Macadamia and Honey Cookies

A bonus of keeping bees is their gorgeous by-product - HONEY.  
Fresh honey extracted straight from the hive is incomparable in flavour, aroma and texture.
Combine this with macadamia nuts and you have a winner.

My mother recently returned from a holiday in northern New South Wales, bringing freshly picked macadamia nuts from a macadamia nut farm.  These were delicious and quickly sealed to keep in the freshness.  Some had been tossed in different seasonings from Italian to Australian bush flavourings, but all I wanted was the plain variety.  Along with the last of the honey harvest for the season, I was tingling with anticipation and reached for the flour and sugar to combine away.
I like to prepare biscuits, slices or cakes on the weekend.  As long as the cookie jar is filled every Sunday with a different offering - which usually lasts for about 3 days - I, and therefore the family, am happy.

Cookie baking is to be done quickly, as opposed to a gallant dessert which one can labour over for hours.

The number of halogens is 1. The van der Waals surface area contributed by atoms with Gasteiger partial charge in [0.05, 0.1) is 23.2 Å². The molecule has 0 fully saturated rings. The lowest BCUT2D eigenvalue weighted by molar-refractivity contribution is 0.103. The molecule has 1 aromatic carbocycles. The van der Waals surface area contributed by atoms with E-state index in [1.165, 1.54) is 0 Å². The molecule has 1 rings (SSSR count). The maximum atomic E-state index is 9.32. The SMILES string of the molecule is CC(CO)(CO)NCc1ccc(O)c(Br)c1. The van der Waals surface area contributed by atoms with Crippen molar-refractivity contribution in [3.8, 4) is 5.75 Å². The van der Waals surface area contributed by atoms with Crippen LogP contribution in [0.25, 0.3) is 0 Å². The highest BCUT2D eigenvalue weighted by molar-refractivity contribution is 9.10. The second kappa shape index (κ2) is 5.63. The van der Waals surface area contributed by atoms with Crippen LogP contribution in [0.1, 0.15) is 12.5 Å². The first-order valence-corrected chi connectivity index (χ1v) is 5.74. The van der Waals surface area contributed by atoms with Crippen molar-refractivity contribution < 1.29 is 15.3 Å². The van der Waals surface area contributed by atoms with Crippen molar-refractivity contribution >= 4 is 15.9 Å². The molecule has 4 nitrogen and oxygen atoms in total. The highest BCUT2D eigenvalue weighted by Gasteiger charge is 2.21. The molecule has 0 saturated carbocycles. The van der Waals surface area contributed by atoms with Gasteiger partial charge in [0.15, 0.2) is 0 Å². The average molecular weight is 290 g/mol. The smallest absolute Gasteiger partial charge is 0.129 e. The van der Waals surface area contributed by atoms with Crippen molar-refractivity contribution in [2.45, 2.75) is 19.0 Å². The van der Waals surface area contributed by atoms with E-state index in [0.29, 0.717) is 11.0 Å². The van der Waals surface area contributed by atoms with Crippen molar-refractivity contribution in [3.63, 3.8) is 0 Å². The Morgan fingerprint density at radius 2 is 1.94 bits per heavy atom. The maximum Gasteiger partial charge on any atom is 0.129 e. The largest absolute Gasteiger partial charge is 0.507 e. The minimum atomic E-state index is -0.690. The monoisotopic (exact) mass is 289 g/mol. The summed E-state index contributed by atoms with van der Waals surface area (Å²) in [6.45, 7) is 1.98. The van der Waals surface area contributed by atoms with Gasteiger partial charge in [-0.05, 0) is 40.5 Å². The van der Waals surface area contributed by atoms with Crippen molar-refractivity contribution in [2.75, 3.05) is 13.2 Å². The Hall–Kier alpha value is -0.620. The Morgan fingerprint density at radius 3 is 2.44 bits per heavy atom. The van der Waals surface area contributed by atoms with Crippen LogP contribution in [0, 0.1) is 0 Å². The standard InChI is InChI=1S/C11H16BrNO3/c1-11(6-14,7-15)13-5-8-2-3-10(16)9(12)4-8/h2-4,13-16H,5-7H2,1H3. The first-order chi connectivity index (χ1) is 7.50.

Beat butter, honey and  sugar until creamed.

Macadamia Honey Cookies 

125 butter, softened
2 large tablespoons honey
1/4 cup white sugar
1 teaspoon bicarbonate of soda
1 1/4 cups plain flour
3/4 cup shredded coconut
1/4 cup macadamias, finely chopped
2 tablespoons raw sugar (for dipping) optional

Cream butter, honey and sugar in a bowl with electric mixer until well combined and smooth.
Stir in flour, sifted bicarbonate of soda, coconut and macadamia nuts.
Roll into small balls, flatten slightly and dip one side into the raw sugar if desired, 
before placing on a silicon or baking paper lined tray.  
Bake in moderate oven 180C for 10 minutes until lightly browned.
Cool on trays for a few minutes before placing on a wire rack to cool.    Yield 35 biscuits.

Freshly baked biscuits.

Enjoy with a cappuccino, a cup of steaming black tea or a glass of milk.
Perfect for our Autumn weather when on some days, all you want to do is bake and cook.
Buon appetito, cheers Merryn

Thursday, 23 May 2013

Chocolate Snow Cookies

Chocolate Snow Cookies